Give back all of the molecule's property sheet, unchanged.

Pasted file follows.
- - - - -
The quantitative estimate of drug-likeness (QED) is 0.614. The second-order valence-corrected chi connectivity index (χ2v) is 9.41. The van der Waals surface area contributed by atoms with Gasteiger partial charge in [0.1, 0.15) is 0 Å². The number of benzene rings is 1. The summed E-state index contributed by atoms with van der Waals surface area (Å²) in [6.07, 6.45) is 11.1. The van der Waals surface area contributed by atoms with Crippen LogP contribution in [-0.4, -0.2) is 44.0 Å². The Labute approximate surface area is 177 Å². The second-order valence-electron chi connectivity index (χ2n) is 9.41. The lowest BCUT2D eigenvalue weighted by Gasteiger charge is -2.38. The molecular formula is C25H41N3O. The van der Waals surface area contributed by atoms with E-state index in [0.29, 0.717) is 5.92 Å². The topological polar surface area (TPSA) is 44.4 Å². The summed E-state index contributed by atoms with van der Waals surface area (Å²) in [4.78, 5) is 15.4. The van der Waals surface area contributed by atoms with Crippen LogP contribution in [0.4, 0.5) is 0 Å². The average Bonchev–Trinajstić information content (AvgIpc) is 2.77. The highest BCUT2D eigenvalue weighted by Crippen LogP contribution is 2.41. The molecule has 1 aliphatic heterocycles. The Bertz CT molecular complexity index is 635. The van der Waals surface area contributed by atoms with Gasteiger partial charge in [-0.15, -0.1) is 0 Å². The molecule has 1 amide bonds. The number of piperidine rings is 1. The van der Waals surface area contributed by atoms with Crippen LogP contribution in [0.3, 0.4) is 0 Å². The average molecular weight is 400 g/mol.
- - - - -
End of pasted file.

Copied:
The quantitative estimate of drug-likeness (QED) is 0.614. The second-order valence-corrected chi connectivity index (χ2v) is 9.41. The van der Waals surface area contributed by atoms with Gasteiger partial charge in [0.1, 0.15) is 0 Å². The number of benzene rings is 1. The summed E-state index contributed by atoms with van der Waals surface area (Å²) in [6.07, 6.45) is 11.1. The van der Waals surface area contributed by atoms with Crippen LogP contribution in [-0.4, -0.2) is 44.0 Å². The Labute approximate surface area is 177 Å². The second-order valence-electron chi connectivity index (χ2n) is 9.41. The lowest BCUT2D eigenvalue weighted by Gasteiger charge is -2.38. The molecular formula is C25H41N3O. The van der Waals surface area contributed by atoms with E-state index in [0.29, 0.717) is 5.92 Å². The topological polar surface area (TPSA) is 44.4 Å². The summed E-state index contributed by atoms with van der Waals surface area (Å²) in [4.78, 5) is 15.4. The van der Waals surface area contributed by atoms with Crippen LogP contribution in [0.4, 0.5) is 0 Å². The average Bonchev–Trinajstić information content (AvgIpc) is 2.77. The highest BCUT2D eigenvalue weighted by Crippen LogP contribution is 2.41. The molecule has 1 aliphatic heterocycles. The Bertz CT molecular complexity index is 635. The van der Waals surface area contributed by atoms with Gasteiger partial charge in [-0.15, -0.1) is 0 Å². The molecule has 1 amide bonds. The number of piperidine rings is 1. The van der Waals surface area contributed by atoms with Crippen LogP contribution in [0.3, 0.4) is 0 Å². The average molecular weight is 400 g/mol.